Triumph leaders discuss fentanyl epidemic with U.S. Maria Cantwell

Maria Cantwell, pictured above, currently serves as a United States Senator for the State of Washington.

Triumph Treatment Services had an important seat at the table on Aug. 25 when Yakima County officials, substance use disorder experts, and law enforcement leaders met with U.S. Sen. Maria Cantwell at a community roundtable to talk about the fentanyl epidemic and its effect locally and across the country. The roundtable was moderated by Triumph CEO Jolene Seda.

Sen. Cantwell traveled to Yakima in support of the Fentanyl Eradication and Narcotics Deterrence (FEND) Off Fentanyl Act, a bipartisan bill proposed by Republican Sen. Tim Scott of South Carolina. The bill seeks to curb drug trafficking in the U.S. and shut down money-laundering by criminal organizations responsible for the production of fentanyl.

“We want a federal response because this problem is . . . out of control,” Cantwell said. “We need more help. We need people to understand that just one pill can kill people.”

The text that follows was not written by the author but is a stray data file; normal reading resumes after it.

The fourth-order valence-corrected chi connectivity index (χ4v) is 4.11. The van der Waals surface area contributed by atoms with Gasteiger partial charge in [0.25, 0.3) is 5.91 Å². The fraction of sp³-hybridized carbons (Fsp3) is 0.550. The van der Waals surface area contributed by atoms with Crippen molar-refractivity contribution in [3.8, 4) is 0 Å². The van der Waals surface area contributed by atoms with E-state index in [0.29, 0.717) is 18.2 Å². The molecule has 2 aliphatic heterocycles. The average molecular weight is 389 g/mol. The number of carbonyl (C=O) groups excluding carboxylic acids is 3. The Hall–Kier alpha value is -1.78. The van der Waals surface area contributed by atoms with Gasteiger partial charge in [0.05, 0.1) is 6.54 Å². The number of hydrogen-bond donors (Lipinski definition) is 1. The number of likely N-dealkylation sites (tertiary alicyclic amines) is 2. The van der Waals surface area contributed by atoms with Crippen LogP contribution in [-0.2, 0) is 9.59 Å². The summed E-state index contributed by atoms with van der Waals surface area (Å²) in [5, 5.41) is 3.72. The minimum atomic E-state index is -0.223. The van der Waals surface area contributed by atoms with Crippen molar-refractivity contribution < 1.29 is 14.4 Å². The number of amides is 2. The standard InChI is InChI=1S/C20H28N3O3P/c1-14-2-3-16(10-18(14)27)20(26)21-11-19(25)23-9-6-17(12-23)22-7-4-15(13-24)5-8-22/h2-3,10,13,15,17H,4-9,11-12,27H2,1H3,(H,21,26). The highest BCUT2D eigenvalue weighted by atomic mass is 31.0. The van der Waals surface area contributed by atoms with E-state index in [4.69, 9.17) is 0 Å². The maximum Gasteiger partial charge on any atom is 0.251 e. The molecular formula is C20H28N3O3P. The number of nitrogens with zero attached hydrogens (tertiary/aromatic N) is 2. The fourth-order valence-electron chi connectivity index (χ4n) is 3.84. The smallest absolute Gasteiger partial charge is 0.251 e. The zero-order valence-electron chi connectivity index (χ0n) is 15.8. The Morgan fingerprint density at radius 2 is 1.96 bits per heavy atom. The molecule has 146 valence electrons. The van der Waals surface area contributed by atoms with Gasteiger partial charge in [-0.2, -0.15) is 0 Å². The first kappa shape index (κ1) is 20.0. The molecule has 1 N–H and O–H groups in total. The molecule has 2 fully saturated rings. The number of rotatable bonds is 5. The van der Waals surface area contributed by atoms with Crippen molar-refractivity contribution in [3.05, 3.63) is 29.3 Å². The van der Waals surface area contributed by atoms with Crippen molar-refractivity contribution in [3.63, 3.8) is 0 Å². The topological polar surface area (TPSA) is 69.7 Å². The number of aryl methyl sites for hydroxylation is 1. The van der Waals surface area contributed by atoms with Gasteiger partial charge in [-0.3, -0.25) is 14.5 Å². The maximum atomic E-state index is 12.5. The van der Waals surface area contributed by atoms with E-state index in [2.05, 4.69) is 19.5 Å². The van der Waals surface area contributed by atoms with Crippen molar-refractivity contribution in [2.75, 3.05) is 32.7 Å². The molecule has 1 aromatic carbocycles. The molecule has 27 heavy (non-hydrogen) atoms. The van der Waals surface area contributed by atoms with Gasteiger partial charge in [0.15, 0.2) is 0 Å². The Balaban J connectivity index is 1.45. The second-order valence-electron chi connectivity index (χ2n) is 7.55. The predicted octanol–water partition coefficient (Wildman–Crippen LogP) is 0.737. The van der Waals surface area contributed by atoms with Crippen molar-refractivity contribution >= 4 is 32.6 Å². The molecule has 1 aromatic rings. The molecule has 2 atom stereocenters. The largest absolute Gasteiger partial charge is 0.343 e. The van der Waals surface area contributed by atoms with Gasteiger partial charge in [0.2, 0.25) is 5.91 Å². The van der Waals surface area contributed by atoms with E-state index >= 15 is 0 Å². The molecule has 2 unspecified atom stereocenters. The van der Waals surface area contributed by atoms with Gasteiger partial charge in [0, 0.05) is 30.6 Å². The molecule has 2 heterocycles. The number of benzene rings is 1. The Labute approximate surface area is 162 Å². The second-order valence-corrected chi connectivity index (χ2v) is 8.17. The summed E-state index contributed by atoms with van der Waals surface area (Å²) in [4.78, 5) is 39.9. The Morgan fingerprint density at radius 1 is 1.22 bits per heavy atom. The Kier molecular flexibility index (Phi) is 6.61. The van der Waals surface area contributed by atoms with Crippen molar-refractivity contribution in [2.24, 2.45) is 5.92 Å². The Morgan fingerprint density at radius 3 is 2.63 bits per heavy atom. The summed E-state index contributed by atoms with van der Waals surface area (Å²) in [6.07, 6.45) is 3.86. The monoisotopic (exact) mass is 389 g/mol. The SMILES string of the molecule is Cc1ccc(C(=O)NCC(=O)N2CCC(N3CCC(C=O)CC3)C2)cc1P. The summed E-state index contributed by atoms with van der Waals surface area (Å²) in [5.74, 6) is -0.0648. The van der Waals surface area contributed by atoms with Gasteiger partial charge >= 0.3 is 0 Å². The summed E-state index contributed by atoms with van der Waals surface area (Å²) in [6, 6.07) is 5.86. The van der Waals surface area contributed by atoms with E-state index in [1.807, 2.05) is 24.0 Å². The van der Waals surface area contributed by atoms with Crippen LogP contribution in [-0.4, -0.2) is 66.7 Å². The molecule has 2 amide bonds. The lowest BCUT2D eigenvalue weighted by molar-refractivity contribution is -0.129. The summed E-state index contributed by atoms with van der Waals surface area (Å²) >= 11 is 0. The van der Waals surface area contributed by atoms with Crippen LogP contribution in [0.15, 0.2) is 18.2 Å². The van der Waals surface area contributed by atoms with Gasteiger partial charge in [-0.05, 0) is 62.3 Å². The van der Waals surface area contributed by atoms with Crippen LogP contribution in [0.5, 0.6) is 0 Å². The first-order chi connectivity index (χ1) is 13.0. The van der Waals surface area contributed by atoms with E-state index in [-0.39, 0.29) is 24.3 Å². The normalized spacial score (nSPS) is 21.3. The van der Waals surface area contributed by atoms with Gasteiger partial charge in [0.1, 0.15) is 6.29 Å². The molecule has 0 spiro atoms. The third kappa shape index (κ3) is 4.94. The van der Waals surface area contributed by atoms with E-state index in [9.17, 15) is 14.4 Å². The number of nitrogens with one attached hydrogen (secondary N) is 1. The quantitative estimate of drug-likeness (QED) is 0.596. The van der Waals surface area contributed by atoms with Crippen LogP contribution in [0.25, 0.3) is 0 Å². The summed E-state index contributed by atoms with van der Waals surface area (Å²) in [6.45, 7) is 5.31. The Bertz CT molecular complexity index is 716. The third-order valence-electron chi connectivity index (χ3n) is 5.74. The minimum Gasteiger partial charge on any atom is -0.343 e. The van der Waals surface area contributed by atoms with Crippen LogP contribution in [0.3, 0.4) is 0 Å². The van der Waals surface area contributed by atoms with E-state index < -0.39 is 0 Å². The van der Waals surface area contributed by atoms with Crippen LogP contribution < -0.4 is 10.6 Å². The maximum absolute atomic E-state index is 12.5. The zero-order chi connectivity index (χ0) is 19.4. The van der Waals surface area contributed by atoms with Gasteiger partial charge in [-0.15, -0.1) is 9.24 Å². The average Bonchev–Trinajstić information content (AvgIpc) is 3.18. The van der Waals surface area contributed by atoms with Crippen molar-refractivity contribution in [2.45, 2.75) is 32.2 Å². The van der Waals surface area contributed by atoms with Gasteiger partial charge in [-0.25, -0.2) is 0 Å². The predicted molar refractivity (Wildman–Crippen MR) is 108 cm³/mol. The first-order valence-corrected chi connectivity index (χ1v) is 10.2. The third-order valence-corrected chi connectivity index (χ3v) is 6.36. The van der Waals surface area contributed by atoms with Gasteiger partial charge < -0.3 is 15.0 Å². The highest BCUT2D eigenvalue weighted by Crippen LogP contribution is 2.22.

Cassidy Leslie, Triumph Treatment Services’ residential clinical director, told the group about the first time she met a patient reaching out for help for a fentanyl addiction. That was in 2019. That patient, she said, was the only one of 140 served by Triumph that month — less than 1 percent of all patients. But, Leslie said, the number of people seeking help for their fentanyl addiction from just two weeks in August 2023 accounted for more than half of all patients.

“At an average rate, 55% of our patients are in treatment because of fentanyl use at any given time,” Leslie told Cantwell and community leaders.

In addition to the increase in fentanyl users, Leslie said the amount of fentanyl consumed has risen also. When she first started treating fentanyl patients they reported using two to four pills a day. That number is now more than 20 or 30 per day.

Because fentanyl is being made illegally, the concentration of the drug in each pill can vary greatly. Users don’t know if a pill they’re taking contains a lethal dose of the drug, and just one pill can be fatal.

Everyone at the roundtable event agreed the county needs more resources to handle the fentanyl epidemic.

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